Doubleday, 2004, 233 pages, C$35.95 hc, ISBN 0-385-50448-9
Chuck Palahniuk is justly famous for his weird fiction, but as a hot young writer he has also earned a place in every hip magazine editor’s Rolodex as an ideal writer of weird nonfiction. Who else but the writer of Fight Club to go and take a look at amateur wrestling? Who else but the writer of Survivor to describe sessions where people try to sell their life story to Hollywood producers? Who else? Over the past few years, Palahniuk has accumulated more than a dozen nonfiction credits in magazines such as Gear, Black Book, Playboy or The Los Angeles Times.
Now, Doubleday has packaged a real treat for fans of Palahniuk’s fiction: A collection of “true stories” (as the sub-title says) culled from Palahniuk’s work and Palahniuk’s life.
Some articles are straight-up reportage pieces. A look at a raunchy festival that would make fundamentalist reach for their torches and pitchforks. A few days amongst college wrestlers, cauliflower ears and all. Profiles of contemporary American castle-builders. A backstage pass at a combine demolition derby. Unusual subjects, but Palahniuk’s unconventional style works well in presenting you-are-there pieces. He even manages to make nuclear submarine living interesting and unusual to a steady reader of submarine thrillers. There’s even a curious sympathy to it all; by reporting without editorializing much, Palahniuk allows for the obvious conclusion that there are just other modes of normalcy in our big and diverse world.
Other pieces are interviews with people famous or infamous. Imagine Palahniuk’s choppy and gimmicky style used to do a profile of actress Juliette Lewis. Imagine the author of Invisible Monsters interviewing shock-rocker Marilyn Manson around a Tarot deck, then avoid whiplash as you consider a profile of conservative pundit Andrew Sullivan. In these pieces, Palahniuk’s acts less as a interviewer and more as a listener, an observer.
But other pieces are much closer to autobiography, as the line between journalism and confession is crossed over and over again, as Palahniuk experiences gonzo journalism to a degree that would surprise even Hunter S. Thompson. Who else would dress up as a dog for a walk through the city, bulk up on steroids, not follow instructions on a bottle of hair depilatory and then write it all up? For Palahniuk’s fans, these pieces are the real substance of the book: They reveal that author as one of his characters, intentionally or not fashioning an image much alike that of his protagonists.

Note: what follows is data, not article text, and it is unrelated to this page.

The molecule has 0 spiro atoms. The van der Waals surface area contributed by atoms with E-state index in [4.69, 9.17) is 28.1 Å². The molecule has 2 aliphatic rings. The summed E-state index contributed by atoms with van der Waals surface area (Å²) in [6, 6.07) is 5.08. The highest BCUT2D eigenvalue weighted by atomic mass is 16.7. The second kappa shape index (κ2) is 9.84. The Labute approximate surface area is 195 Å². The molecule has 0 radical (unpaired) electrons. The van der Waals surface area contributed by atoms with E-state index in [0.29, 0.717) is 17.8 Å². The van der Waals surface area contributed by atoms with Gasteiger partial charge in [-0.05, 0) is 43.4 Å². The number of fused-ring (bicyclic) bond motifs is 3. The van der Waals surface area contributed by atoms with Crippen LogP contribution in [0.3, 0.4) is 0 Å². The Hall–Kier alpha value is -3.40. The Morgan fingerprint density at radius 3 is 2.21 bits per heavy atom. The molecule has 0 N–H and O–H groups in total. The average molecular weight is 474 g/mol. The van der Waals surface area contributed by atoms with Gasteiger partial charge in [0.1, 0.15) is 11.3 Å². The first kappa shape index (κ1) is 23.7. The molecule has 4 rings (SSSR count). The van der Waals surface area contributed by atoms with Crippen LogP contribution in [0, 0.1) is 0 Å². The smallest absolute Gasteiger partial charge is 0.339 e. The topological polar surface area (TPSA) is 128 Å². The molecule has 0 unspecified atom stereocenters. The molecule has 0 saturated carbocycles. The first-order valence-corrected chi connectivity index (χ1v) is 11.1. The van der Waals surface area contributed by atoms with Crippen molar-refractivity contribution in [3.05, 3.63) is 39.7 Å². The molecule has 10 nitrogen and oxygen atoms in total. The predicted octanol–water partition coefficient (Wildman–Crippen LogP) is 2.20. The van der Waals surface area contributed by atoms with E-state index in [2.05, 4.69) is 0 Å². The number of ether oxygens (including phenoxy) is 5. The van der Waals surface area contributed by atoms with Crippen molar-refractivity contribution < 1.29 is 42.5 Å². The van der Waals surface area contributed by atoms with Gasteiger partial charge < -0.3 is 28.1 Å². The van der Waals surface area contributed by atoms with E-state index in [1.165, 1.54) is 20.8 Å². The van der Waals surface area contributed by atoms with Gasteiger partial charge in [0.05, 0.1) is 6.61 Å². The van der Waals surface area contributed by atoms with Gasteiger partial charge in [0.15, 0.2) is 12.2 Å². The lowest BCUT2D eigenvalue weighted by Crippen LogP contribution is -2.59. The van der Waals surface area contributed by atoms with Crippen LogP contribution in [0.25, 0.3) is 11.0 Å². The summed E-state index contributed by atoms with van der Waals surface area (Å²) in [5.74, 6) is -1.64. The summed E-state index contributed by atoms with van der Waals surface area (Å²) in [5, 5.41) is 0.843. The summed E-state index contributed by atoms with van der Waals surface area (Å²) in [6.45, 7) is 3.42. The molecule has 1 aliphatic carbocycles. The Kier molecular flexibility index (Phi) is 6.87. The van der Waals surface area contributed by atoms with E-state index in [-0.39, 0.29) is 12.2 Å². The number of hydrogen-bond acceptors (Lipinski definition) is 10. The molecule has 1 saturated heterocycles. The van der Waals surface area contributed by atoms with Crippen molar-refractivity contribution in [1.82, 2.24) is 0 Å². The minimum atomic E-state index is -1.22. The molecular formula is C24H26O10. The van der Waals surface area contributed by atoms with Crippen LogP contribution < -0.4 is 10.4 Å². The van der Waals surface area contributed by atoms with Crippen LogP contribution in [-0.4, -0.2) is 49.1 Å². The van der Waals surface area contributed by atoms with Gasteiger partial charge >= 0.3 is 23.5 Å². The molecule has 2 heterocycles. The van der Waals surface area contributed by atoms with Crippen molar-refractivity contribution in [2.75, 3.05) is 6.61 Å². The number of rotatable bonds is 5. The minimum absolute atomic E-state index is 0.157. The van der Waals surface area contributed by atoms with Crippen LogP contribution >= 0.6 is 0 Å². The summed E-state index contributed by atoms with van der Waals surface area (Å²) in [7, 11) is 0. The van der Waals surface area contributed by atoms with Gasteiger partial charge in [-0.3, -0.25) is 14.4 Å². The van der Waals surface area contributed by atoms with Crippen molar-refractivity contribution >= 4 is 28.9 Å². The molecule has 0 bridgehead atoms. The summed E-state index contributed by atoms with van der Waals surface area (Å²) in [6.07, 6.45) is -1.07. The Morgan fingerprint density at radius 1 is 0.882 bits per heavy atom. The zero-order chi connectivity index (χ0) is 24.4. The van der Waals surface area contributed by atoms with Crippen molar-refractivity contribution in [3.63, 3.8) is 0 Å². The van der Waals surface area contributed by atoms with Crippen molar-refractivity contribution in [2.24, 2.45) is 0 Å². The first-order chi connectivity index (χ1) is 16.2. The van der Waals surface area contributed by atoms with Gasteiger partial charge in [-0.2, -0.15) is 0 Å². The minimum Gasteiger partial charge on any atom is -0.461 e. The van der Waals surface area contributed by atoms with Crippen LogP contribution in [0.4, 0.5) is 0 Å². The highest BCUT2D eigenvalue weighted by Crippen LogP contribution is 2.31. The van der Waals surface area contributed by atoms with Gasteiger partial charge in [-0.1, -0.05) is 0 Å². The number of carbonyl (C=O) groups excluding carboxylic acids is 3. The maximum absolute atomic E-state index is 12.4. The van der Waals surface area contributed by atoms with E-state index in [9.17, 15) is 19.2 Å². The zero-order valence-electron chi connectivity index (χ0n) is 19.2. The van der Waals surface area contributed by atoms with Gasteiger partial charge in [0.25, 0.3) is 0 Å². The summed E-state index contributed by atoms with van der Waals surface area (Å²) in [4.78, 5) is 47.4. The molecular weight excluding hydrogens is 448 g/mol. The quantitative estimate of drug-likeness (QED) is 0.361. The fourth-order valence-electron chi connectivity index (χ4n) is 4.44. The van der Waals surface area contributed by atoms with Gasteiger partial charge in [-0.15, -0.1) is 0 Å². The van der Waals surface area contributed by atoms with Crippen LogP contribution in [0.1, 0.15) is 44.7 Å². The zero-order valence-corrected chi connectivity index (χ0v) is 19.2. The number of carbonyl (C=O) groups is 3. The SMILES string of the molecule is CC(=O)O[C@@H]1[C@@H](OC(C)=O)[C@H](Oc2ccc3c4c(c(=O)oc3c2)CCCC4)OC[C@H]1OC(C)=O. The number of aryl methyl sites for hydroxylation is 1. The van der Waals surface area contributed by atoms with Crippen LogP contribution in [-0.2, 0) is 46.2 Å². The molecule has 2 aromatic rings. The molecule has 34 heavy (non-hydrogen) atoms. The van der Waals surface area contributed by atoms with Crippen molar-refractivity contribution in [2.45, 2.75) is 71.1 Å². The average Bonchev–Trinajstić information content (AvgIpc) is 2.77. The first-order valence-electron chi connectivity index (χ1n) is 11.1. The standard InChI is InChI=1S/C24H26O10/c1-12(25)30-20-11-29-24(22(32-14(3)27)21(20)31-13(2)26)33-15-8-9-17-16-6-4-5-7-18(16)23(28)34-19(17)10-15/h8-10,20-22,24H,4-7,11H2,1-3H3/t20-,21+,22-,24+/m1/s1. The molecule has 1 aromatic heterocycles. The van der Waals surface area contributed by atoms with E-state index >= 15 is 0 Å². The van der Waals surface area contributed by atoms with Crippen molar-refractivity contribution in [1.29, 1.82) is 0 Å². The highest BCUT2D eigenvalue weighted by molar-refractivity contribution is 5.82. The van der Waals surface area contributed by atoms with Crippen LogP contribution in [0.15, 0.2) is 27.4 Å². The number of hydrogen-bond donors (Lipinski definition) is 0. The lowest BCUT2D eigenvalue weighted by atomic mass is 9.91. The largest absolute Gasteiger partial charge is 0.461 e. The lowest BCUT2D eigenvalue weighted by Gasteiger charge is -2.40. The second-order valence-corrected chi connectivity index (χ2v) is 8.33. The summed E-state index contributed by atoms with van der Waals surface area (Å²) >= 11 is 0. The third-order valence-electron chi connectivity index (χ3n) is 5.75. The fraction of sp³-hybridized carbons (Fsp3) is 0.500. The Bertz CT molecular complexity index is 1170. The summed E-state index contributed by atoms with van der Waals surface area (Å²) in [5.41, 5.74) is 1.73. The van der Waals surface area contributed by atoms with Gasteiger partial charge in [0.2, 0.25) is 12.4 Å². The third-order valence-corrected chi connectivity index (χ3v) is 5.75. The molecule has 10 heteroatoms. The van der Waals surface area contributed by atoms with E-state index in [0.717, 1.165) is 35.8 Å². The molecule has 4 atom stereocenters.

For those fans, the book’s slim eight-pages introduction is almost worth the price of the book. Palahniuk tackles the American Dream (“Getting away from people”), his cyclical writing process, the nonfiction component of his novels and laces it all with introspection and tales of how his novels were written. It doesn’t really get any better than this, but it sets the tone quite well. After all, Stranger Than Fiction is part autobiography, what with Palahniuk dealing with his sudden fame, his experiences in Hollywood and the murder of his father. An interview with Amy Hempel (available online) says more about Palahniuk’s literary methods and lineage than about Hempel’s books —though it may lead more than one reader her way.
All in all, it’s an enormously entertaining, highly satisfactory book. It’s difficult to imagine how well-received it will be by people who can’t distinguish Palahniuk from Patterson, but it ought to please the fan audience quite well. The biggest problem with the book is endemic with non-fiction collections: Magazine articles are often commissioned with both a writer and a photographer: While the writer can obtain comfortable reprinting rights for the text of the article, photos are another matter entirely, and often an expensive matter indeed. So the articles in Stranger than Fiction don’t have any illustration, which isn’t a problem most of the time, but can be very frustrating: whenever you hit pieces about modern-day castles, combine demolition derbies or other visually intriguing subjects, the void can be annoying.
But when you’re dealing with a writer like Palahniuk, the lack of images is almost irrelevant. Anyone who has read even one of his books knows that he’s more than capable to keep our interest with just his words. And so Stranger Than Fiction is a treat, a pure dose of the writer looking at the world without the artifice of fiction. It almost ranks as an equal to Palahniuk’s non-true stories.